After the JCAR Vote: What’s Next
The Joint Committee on Administrative Rules (JCAR) – a bi-partisan, bicameral group of Illinois legislators charged with ultimately approving or rejecting the Illinois Department of Natural Resources’ (IDNR) second draft of rules for the Illinois Hydraulic Fracturing Regulatory Act (IHFRA) – has a no-nonsense reputation.
That was clear Tuesday in Chicago at JCAR’s monthly meeting. After voting unanimously for a 45-day extension to evaluate the IDNR’s latest set of IHFRA rules, Rep. Greg Harris (D-Chicago) emphasized the committee’s responsibility to ensure the rules meet “the intent and spirit of the law and negotiations” that produced highly-prescriptive legislation signed by Gov. Pat Quinn 457 days ago.
Ultimately, that is all the GROW-IL (Growing Resources and Opportunity for the Workforce in Illinois) coalition and other hydraulic fracturing proponents are hoping JCAR would do.
GROW’s concerns boil down to two main issues – they believe the rules effectively void agreements explicitly negotiated and agreed upon during the legislative process, and they believe the rules repeatedly exceed the statutory language, subsequently running counter to the intent of the legislation or undercutting the legislation’s intent.
GROW’s primary concerns seem to fall into JCAR’s wheelhouse, and they have no problem with JCAR taking a little time to do its due diligence. After all, they’ve waited more than a year for the rules themselves. As GROW stated in a press release,
“The GROW-IL Coalition understands JCAR’s decision to delay the hydraulic fracturing rule-making process by an additional 45 days. We hope this extra time will ensure a fair and comprehensive analysis of the proposed regulations. It is our expectation these rules will resemble the spirit of the common-sense negotiations and subsequent legislation that was signed into law.”
GROW also emphasized that the situation with the current rules as they are written is an urgent one:
“At this point, several companies have expressed the concern about their ability to operate under these conditions,” the press release continued. “Our state desperately needs job creation and revenue, rules that stick to the legislation should accomplish that.”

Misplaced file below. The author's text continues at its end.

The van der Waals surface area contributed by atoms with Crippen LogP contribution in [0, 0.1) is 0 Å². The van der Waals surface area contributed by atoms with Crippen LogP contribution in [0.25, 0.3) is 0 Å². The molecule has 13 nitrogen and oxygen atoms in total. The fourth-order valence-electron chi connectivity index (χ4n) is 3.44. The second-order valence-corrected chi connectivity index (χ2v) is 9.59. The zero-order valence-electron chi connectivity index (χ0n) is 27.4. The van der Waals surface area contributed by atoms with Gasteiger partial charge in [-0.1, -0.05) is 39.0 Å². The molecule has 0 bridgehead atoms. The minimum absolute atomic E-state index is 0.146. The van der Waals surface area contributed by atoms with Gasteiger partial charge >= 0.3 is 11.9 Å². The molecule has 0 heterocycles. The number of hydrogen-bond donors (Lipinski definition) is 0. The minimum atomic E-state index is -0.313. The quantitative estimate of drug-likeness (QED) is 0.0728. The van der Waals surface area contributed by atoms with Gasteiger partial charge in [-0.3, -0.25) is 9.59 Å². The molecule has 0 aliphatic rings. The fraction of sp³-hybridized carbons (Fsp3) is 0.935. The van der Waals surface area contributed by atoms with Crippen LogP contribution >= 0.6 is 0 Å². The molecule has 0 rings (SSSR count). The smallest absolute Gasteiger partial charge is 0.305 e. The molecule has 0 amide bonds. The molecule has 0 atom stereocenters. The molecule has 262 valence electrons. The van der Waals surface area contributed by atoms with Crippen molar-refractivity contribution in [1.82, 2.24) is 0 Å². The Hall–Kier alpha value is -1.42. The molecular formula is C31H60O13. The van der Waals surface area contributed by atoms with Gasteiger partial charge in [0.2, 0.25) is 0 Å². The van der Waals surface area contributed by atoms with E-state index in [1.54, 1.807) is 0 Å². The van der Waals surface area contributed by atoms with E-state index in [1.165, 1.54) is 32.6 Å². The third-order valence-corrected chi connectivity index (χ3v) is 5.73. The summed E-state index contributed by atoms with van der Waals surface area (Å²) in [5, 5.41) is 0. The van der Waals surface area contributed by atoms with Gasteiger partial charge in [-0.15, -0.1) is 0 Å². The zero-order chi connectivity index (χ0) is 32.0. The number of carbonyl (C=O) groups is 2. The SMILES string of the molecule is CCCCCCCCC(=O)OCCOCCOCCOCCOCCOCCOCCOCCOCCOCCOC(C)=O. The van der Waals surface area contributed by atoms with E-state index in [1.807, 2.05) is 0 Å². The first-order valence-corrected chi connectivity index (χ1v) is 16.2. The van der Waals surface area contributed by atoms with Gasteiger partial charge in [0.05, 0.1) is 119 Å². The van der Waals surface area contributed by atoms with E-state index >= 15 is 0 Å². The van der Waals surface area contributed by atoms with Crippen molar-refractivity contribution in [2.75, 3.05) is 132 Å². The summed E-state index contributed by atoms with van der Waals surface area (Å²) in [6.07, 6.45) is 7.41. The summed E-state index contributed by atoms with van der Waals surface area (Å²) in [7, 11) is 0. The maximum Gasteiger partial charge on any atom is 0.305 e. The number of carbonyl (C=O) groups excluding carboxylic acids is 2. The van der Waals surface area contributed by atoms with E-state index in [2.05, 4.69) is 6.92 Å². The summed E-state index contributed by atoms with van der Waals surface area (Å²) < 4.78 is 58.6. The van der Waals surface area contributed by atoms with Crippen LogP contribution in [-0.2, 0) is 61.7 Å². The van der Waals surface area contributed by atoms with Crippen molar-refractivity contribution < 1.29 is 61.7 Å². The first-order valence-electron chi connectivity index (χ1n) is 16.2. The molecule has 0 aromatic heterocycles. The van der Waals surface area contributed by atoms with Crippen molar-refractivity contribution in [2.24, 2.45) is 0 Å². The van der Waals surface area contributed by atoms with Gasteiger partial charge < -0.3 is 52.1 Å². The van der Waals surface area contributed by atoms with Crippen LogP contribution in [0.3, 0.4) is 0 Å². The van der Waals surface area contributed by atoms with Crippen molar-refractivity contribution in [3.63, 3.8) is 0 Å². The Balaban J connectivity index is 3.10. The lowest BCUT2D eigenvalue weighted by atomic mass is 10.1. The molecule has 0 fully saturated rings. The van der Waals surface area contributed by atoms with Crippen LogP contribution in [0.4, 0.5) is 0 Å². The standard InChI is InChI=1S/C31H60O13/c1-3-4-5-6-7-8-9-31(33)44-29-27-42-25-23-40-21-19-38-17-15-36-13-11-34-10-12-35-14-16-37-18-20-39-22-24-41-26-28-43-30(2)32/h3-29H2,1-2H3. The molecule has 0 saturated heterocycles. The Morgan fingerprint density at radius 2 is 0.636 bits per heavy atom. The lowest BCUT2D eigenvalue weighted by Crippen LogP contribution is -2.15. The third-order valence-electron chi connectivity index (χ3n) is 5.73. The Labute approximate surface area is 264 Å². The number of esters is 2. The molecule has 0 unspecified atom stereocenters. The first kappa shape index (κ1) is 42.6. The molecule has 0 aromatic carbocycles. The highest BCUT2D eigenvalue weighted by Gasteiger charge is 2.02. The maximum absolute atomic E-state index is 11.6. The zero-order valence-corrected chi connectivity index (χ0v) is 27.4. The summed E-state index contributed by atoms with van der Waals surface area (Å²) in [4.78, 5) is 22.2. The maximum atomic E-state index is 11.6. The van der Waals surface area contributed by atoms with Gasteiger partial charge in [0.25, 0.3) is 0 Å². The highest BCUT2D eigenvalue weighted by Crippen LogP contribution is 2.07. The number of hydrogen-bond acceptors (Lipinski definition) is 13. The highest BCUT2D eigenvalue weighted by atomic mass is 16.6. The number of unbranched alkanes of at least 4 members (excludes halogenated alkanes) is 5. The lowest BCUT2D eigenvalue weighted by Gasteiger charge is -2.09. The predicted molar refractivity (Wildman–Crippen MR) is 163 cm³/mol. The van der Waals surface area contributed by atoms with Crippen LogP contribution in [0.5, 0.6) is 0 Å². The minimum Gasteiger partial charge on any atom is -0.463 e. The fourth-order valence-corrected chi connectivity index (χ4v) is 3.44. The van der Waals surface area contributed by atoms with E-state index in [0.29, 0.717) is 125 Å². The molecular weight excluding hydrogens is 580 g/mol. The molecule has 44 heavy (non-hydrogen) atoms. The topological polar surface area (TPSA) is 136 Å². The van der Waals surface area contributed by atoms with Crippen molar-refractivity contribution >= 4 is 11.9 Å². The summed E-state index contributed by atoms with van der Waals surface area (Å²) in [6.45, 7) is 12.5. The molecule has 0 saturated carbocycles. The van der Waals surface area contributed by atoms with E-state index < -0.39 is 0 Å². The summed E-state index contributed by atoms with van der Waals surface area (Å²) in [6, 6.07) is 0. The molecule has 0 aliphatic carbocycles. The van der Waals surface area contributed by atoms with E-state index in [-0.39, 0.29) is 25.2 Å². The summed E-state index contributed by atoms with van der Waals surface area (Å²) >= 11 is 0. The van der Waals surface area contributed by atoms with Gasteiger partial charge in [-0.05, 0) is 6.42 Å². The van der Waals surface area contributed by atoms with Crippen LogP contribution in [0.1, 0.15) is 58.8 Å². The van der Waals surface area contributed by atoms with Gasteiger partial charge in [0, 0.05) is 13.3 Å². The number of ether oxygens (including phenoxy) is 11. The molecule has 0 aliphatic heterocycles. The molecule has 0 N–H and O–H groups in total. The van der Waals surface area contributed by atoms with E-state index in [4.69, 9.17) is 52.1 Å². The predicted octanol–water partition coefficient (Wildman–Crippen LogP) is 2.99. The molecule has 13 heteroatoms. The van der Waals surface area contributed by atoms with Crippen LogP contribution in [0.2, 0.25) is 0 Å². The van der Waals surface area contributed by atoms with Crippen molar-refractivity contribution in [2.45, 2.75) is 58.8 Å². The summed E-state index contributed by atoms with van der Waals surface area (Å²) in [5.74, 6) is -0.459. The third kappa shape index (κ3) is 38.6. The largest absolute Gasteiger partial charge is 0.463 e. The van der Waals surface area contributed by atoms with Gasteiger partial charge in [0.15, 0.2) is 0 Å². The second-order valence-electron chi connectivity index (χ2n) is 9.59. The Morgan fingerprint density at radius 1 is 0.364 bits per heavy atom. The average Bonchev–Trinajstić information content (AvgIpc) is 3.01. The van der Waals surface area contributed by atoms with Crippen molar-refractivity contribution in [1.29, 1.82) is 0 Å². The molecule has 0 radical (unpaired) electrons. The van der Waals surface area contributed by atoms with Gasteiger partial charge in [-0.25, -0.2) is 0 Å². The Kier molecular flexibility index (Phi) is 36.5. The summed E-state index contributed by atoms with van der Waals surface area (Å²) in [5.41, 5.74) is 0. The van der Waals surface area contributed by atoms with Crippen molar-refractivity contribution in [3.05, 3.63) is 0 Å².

During the meeting, Rep. David Leitch (R-Peoria) gave every indication that JCAR would live up to its stringent reputation, as he expressed his hope that IDNR will return rules that uphold the law that took two years to negotiate.
JCAR is now planning to meet with IDNR Director Marc Miller prior to its next meeting to outline concerns and ask for responses and/or changes.
JCAR will meet again in mid-October. Should IDNR have revisions submitted by then, the committee could either vote on the rules or would recommend further changes to the IDNR. If JCAR recommends more changes, INDR would then re-submit a final set of rules to JCAR at the November meeting – just days before the Nov. 15 deadline for the rulemaking process. Once IDNR submits its final set of rules, JCAR can either vote to approve the rules or reject the rules via a super majority (eight votes).
The latter would start the whole process from scratch, as would missing the Nov. 15 deadline.
While JCAR and fracking proponents were conducting business in an adult fashion inside the Michael Bilandic Building, anti-fracking activists were employing their usual tactics outside. A grand total of eight people attended the event organized by activist groups, three of which were speakers. This picture pretty much tells the story.
Predictably, the activists called for tougher rules. But of course, no set of rules will ever be tough enough for them. The only thing that will appease them is an outright ban, even though there seems to be a bit of disagreement regarding that extreme stance amongst the Illinois anti-fracking ranks.
While activists continue to push for a ban on a technology that’s been proven safe and has lifted several states out of the throes of the Great Recession, Illinois remains stuck.
Illinois’ unemployment rate is among the highest in the nation (7.1 percent) and that number is skewed by the fact that so many people are simply leaving the state to find better job opportunities. The Land of Lincoln has the highest migration rate in the nation and the worst credit rating as well.
Hydraulic fracturing would provide a remedy to the state’s financial woes. The Illinois Chamber of Commerce has estimated shale development could create more than 40,000 jobs. All one has to do is look at what’s happened in states that have embraced hydraulic fracturing to see that such rosy economic forecasts are no pipe dream: Ohio, Texas, North Dakota, Pennsylvania and Colorado are all booming. The New Albany Shale has been compared to the Bakken in North Dakota and the Utica in Ohio. We all know what’s happened in those states.
But Illinois continues to be stuck in legislative limbo, a dance that’s gone on now for nearly a year and a half.